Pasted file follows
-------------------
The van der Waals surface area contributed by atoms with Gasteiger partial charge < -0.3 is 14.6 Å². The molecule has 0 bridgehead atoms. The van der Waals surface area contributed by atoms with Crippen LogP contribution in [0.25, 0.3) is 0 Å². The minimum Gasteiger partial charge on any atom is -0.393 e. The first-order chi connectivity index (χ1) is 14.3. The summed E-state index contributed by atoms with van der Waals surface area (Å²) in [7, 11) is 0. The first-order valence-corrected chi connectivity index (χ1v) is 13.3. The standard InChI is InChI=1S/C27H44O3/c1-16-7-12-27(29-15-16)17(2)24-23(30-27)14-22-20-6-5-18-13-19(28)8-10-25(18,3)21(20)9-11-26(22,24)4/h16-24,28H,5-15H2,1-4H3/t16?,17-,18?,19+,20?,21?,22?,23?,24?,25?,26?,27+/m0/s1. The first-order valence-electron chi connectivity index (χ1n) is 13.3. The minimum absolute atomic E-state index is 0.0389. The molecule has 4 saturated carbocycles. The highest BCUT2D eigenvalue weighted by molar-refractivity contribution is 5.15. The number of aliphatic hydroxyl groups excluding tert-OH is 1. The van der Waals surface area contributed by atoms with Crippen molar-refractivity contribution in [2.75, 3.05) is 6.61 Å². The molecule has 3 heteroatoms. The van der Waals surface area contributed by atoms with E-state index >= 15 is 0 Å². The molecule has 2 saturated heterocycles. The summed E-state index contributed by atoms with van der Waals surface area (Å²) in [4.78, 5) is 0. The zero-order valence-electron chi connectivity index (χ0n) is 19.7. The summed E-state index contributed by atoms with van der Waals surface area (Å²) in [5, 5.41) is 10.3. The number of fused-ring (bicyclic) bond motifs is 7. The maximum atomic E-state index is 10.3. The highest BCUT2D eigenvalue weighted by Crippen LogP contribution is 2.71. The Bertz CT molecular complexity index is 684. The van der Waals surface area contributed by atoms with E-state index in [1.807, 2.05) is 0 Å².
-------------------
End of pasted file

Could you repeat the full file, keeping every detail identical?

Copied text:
The van der Waals surface area contributed by atoms with Gasteiger partial charge < -0.3 is 14.6 Å². The molecule has 0 bridgehead atoms. The van der Waals surface area contributed by atoms with Crippen LogP contribution in [0.25, 0.3) is 0 Å². The minimum Gasteiger partial charge on any atom is -0.393 e. The first-order chi connectivity index (χ1) is 14.3. The summed E-state index contributed by atoms with van der Waals surface area (Å²) in [7, 11) is 0. The first-order valence-corrected chi connectivity index (χ1v) is 13.3. The standard InChI is InChI=1S/C27H44O3/c1-16-7-12-27(29-15-16)17(2)24-23(30-27)14-22-20-6-5-18-13-19(28)8-10-25(18,3)21(20)9-11-26(22,24)4/h16-24,28H,5-15H2,1-4H3/t16?,17-,18?,19+,20?,21?,22?,23?,24?,25?,26?,27+/m0/s1. The first-order valence-electron chi connectivity index (χ1n) is 13.3. The minimum absolute atomic E-state index is 0.0389. The molecule has 4 saturated carbocycles. The highest BCUT2D eigenvalue weighted by molar-refractivity contribution is 5.15. The number of aliphatic hydroxyl groups excluding tert-OH is 1. The van der Waals surface area contributed by atoms with Crippen molar-refractivity contribution in [2.75, 3.05) is 6.61 Å². The molecule has 3 heteroatoms. The van der Waals surface area contributed by atoms with E-state index >= 15 is 0 Å². The molecule has 2 saturated heterocycles. The summed E-state index contributed by atoms with van der Waals surface area (Å²) in [4.78, 5) is 0. The zero-order valence-electron chi connectivity index (χ0n) is 19.7. The summed E-state index contributed by atoms with van der Waals surface area (Å²) in [5, 5.41) is 10.3. The number of fused-ring (bicyclic) bond motifs is 7. The maximum atomic E-state index is 10.3. The highest BCUT2D eigenvalue weighted by Crippen LogP contribution is 2.71. The Bertz CT molecular complexity index is 684. The van der Waals surface area contributed by atoms with E-state index in [1.807, 2.05) is 0 Å².